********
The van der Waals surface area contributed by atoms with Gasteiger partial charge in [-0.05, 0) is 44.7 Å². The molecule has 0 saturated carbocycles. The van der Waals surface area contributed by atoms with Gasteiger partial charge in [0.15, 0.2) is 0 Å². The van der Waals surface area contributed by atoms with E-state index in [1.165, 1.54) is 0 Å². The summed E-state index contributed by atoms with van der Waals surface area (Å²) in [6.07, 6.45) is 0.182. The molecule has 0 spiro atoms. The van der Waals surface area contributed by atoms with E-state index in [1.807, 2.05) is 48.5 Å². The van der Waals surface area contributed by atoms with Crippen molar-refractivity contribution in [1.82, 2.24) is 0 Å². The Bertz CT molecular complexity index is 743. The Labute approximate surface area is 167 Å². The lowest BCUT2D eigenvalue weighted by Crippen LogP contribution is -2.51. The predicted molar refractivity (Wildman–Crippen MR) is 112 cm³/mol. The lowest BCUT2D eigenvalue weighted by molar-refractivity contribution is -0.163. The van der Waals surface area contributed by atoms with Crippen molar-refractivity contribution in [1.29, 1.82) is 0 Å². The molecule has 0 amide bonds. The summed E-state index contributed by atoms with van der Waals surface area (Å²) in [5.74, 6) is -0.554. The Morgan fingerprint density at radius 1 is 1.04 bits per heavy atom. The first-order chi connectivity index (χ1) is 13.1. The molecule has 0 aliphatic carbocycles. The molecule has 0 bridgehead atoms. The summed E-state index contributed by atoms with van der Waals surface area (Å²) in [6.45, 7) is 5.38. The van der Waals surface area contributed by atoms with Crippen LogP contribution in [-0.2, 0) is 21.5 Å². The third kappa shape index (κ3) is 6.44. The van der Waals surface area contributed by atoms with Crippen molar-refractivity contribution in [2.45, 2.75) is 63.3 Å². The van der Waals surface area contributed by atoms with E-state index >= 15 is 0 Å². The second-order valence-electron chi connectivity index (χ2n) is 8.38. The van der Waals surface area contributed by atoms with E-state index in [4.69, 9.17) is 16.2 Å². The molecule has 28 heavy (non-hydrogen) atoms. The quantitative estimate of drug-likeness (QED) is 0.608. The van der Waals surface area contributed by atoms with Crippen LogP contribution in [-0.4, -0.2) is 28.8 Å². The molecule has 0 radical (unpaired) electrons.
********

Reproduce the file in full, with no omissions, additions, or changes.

The van der Waals surface area contributed by atoms with Gasteiger partial charge in [-0.05, 0) is 44.7 Å². The molecule has 0 saturated carbocycles. The van der Waals surface area contributed by atoms with Gasteiger partial charge in [0.15, 0.2) is 0 Å². The van der Waals surface area contributed by atoms with E-state index in [1.165, 1.54) is 0 Å². The summed E-state index contributed by atoms with van der Waals surface area (Å²) in [6.07, 6.45) is 0.182. The molecule has 0 spiro atoms. The van der Waals surface area contributed by atoms with E-state index in [1.807, 2.05) is 48.5 Å². The van der Waals surface area contributed by atoms with Crippen molar-refractivity contribution in [1.82, 2.24) is 0 Å². The Bertz CT molecular complexity index is 743. The Labute approximate surface area is 167 Å². The lowest BCUT2D eigenvalue weighted by Crippen LogP contribution is -2.51. The predicted molar refractivity (Wildman–Crippen MR) is 112 cm³/mol. The lowest BCUT2D eigenvalue weighted by molar-refractivity contribution is -0.163. The van der Waals surface area contributed by atoms with Crippen molar-refractivity contribution in [1.29, 1.82) is 0 Å². The molecule has 0 amide bonds. The summed E-state index contributed by atoms with van der Waals surface area (Å²) in [5.74, 6) is -0.554. The Morgan fingerprint density at radius 1 is 1.04 bits per heavy atom. The first-order chi connectivity index (χ1) is 13.1. The molecule has 0 aliphatic carbocycles. The molecule has 0 bridgehead atoms. The summed E-state index contributed by atoms with van der Waals surface area (Å²) in [6.45, 7) is 5.38. The van der Waals surface area contributed by atoms with Crippen LogP contribution in [-0.2, 0) is 21.5 Å². The third kappa shape index (κ3) is 6.44. The van der Waals surface area contributed by atoms with Crippen molar-refractivity contribution in [2.45, 2.75) is 63.3 Å². The van der Waals surface area contributed by atoms with E-state index >= 15 is 0 Å². The second-order valence-electron chi connectivity index (χ2n) is 8.38. The van der Waals surface area contributed by atoms with E-state index in [4.69, 9.17) is 16.2 Å². The molecule has 28 heavy (non-hydrogen) atoms. The quantitative estimate of drug-likeness (QED) is 0.608. The van der Waals surface area contributed by atoms with Crippen LogP contribution in [-0.4, -0.2) is 28.8 Å². The molecule has 0 radical (unpaired) electrons.